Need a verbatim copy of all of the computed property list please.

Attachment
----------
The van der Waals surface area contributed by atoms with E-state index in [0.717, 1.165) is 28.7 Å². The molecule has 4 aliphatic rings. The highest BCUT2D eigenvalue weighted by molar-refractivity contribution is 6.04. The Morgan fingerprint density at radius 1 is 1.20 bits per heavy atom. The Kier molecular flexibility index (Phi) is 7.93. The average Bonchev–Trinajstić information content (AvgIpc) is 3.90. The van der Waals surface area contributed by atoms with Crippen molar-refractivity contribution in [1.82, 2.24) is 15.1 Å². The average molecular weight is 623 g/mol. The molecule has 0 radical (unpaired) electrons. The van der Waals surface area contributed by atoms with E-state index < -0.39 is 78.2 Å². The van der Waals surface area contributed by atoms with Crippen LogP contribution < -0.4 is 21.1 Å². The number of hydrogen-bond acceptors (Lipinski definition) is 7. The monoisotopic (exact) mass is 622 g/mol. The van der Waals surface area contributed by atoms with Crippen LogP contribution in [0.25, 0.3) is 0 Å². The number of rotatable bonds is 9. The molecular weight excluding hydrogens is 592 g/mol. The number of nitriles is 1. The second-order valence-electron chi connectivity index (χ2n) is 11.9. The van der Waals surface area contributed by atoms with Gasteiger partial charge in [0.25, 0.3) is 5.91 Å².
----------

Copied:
The van der Waals surface area contributed by atoms with E-state index in [0.717, 1.165) is 28.7 Å². The molecule has 4 aliphatic rings. The highest BCUT2D eigenvalue weighted by molar-refractivity contribution is 6.04. The Morgan fingerprint density at radius 1 is 1.20 bits per heavy atom. The Kier molecular flexibility index (Phi) is 7.93. The average Bonchev–Trinajstić information content (AvgIpc) is 3.90. The van der Waals surface area contributed by atoms with Crippen molar-refractivity contribution in [1.82, 2.24) is 15.1 Å². The average molecular weight is 623 g/mol. The molecule has 0 radical (unpaired) electrons. The van der Waals surface area contributed by atoms with E-state index < -0.39 is 78.2 Å². The van der Waals surface area contributed by atoms with Crippen LogP contribution < -0.4 is 21.1 Å². The number of hydrogen-bond acceptors (Lipinski definition) is 7. The monoisotopic (exact) mass is 622 g/mol. The van der Waals surface area contributed by atoms with Crippen LogP contribution in [0.25, 0.3) is 0 Å². The number of rotatable bonds is 9. The molecular weight excluding hydrogens is 592 g/mol. The number of nitriles is 1. The second-order valence-electron chi connectivity index (χ2n) is 11.9. The van der Waals surface area contributed by atoms with Gasteiger partial charge in [0.25, 0.3) is 5.91 Å².